"For ci-rcumstances often exist which render it inexpedient for th,ecourt' to take jurisdiction of controversies between foreigners in cases not arising in the country of the forum: as, where they are governed by the. laws of the country to which the parties belong, and there Is no difficulty in a resort to its. courts, or where they have agreed to resort to no other tribunals. The cases of foreign seamen suing for wages, or because of 111 treatment, are -often'in this category; and 'the consent -of their consul or minister is frequentlyrequired before the court will proceed to entertain jurisdiction; not on the that it has not jurisdiction, but that, from motives of convenience or International comity, it will use its discretion whether to exercisejurisdlctlon or not; and where the voyage is ended, or the seamen have beendlsmissed or treated with great cruelty, it will entertain jurisdiction even agajnst the _protest of the consul. This branch of the subject will be found. discussed in the following cases: The Catherina, 1 Pet.. Adm. 104, Fed. Gas. No. 13,949; The Forsoket, 1 Pet. Adm. 197, pas. No. 17,682; The St. Olott, 2 Pet; Adm. 428, Fed. Cas. No. 17,357; The Golubchick, 1 W. Rob. Adm; 143; The Nina, L. R. 2 Adm. & Eccl. 44; on appeal, L. R. 2 P. C. 38: :The Leon XIII., 8 Prob. Dlv. 121; The Havana, 1 Spr. 402, Fed. Cas. No. 6,226; The Becherdass Ambaidass, 1 Low. 569, Fed. Cas. No. 1,203; The 2 Low. 142,.Fed. Cas. No. ,10,851. . * * * although the courts w1ll'use a discretion about assuming jurisdiction of controversies between foreigners in cases ariSing beyond the territorial jurisdiction of the country to which-the courts belong, yet, where such controversies are communis juris,-that Is, where they arise under the common law, of nations,special grounds should appear to Induce the court to deny its aid to a foreign suitor'when it has jurisdiction of the ship or party charged. The existence of jurisdiction In all such cases is beyond dispute. The only question will be whether it is expedient to exercise It. See 2 Pars. Shipp. & Adm. 226, and cases cited in notes."
The libelant, however, is an American citizen, and entitled to obtain redress for h\sinjuries in a court of his own country having jurisdiction of the persons of the defendants. Considering the extent of the injuries, and the probable responsibility of the libelant himself by reason of provocation on his part, I award him as damages the sum of $4,500, and all costs, including the expenses of keeping the defendants, since they have been in the cnstody of the marshal.
. ,TB'E B. N. EMILIE·
. THE H. N·.EMILIE. REDMEYER et at. v. THE H. N. EMILIE (LA CHANCE, Intervener). (District Court, D.Minnesota, Fifth Division. November 20, 1895.)
ADMIRALTY PRAcTICE-LIBELS IN REM-INTERVENTION BY MORTGAGEE.
of resisting liens sought to be established by libelants.
A mortgagee of a vessel may intet'Vpne in a suit in rem, for the purpose
2; l!ARITIME LIENS-STATE STATUTES-SUPPLIES IN HOME PORT.
Liens given by state statutes for supplies furnished in the. home port may'be ,enforced In. the ,federal courts, and are entitled to priority over a previously recorded mortgage; but they are subject to the conditions imposed by the state statute, and must be enforced witbin tbe statutory limit of time.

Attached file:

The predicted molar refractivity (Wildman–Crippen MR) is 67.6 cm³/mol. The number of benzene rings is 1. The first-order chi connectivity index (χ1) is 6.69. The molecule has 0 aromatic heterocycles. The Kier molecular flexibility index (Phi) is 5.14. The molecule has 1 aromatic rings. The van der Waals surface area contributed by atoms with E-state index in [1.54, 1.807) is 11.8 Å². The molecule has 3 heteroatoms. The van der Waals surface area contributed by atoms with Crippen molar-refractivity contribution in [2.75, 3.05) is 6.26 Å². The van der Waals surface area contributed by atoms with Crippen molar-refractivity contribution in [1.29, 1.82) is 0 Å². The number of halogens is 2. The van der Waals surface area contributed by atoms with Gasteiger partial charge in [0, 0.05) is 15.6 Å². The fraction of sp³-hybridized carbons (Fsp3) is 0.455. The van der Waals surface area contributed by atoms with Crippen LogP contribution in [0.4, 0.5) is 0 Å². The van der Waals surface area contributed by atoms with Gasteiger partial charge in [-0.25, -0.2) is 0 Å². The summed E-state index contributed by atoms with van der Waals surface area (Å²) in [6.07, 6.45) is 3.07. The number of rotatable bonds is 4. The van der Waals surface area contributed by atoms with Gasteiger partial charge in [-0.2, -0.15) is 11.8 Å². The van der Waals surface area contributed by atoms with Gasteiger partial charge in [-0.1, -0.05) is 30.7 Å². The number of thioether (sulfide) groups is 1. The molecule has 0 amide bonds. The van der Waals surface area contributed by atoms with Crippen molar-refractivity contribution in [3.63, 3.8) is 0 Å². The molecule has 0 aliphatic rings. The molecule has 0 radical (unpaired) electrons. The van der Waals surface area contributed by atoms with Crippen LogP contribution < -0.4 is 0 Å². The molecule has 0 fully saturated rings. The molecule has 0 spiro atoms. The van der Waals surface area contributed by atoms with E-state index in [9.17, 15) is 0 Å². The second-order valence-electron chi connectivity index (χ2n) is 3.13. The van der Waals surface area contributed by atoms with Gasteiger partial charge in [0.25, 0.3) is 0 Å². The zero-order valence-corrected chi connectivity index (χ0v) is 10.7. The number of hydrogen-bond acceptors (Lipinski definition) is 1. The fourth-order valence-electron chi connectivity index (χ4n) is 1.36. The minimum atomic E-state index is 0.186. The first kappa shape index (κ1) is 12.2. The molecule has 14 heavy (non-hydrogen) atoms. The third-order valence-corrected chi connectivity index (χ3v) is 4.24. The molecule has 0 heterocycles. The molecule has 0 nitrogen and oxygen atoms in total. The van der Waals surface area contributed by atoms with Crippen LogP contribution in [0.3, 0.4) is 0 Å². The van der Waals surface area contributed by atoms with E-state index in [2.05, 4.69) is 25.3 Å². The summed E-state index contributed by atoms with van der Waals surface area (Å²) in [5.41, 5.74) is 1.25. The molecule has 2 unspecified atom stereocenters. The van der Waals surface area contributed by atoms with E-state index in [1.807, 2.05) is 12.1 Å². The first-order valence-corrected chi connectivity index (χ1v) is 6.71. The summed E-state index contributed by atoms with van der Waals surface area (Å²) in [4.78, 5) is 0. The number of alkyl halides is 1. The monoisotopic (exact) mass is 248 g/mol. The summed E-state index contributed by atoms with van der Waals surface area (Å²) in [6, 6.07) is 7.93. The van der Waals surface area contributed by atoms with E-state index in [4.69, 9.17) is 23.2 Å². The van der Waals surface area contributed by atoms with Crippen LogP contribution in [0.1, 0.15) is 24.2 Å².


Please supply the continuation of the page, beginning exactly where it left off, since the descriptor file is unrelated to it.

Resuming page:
Liens tor wages' accruing subsequently to a recorded mortgage have priority; and, 'Where the mortgagor bas control of tbe vessel, the rule of laches will not be as rigidly enforced as when subsequent rights have intervened. No fixed period of time will be established as an inflexible . rule for the determination of laches, but every case must depend upon its peculiar eqUitable circumstances.
John Jenswold, Jr., for libelants. Spencer & Hollembaek, for intervener· . NELSON, District Judge. On March 29, 1895, Hedley E. Redmeyer filed a libel against the schooner H. N. Emilie for work done and performed on that boat between August 1, 1891, and June 3, 1892, in a home port, and for wages on different occasions, as mate and seaman thereon, from June 4, 1892, to November, 1894. On April 30, 1895, Erick Erickson filed a libel against the same boat for wages earned thereon in August, 1892, and June, 1893. Whereupon Eugene La Chance intervenes, resisting the libels, and asks that a judgment obtained by him, duly docketed in St. Louis county, Minn., April 11, 1895, for $496.77, on a mortgage given to him by Henry J. Redmeyer, the owner of the boat, March 11, 1892, and duly recorded in the office of the collector of customs of the port of Duluth, Minn., be declared a lien and charge upon said schooner superior to the libels, and asks a decree accordingly. There can be no question as to the right of La Chance to intervene as a claimant in this manner. Schuchardt v. Babbidge, 19 How. 239. He seeks to defeat these libels on the grounds that the sums claimed for work done and performed on the boat cannot now be recovered, because the action was not commenced within a year after it accrued; and, also, that the amounts claimed for wages are stale claims, and, not having been enforced within a reasonable time, the liens are thereby lost. The rule is well settled that a lien for supplies furnished in a home port. given by a state statute, can be enforced in rem in the United States district court (The Menominie, 36 Fed. 197), and that it has priority over a previously recorded mortgage on the vessel (Clyde v. Transportation Co., 36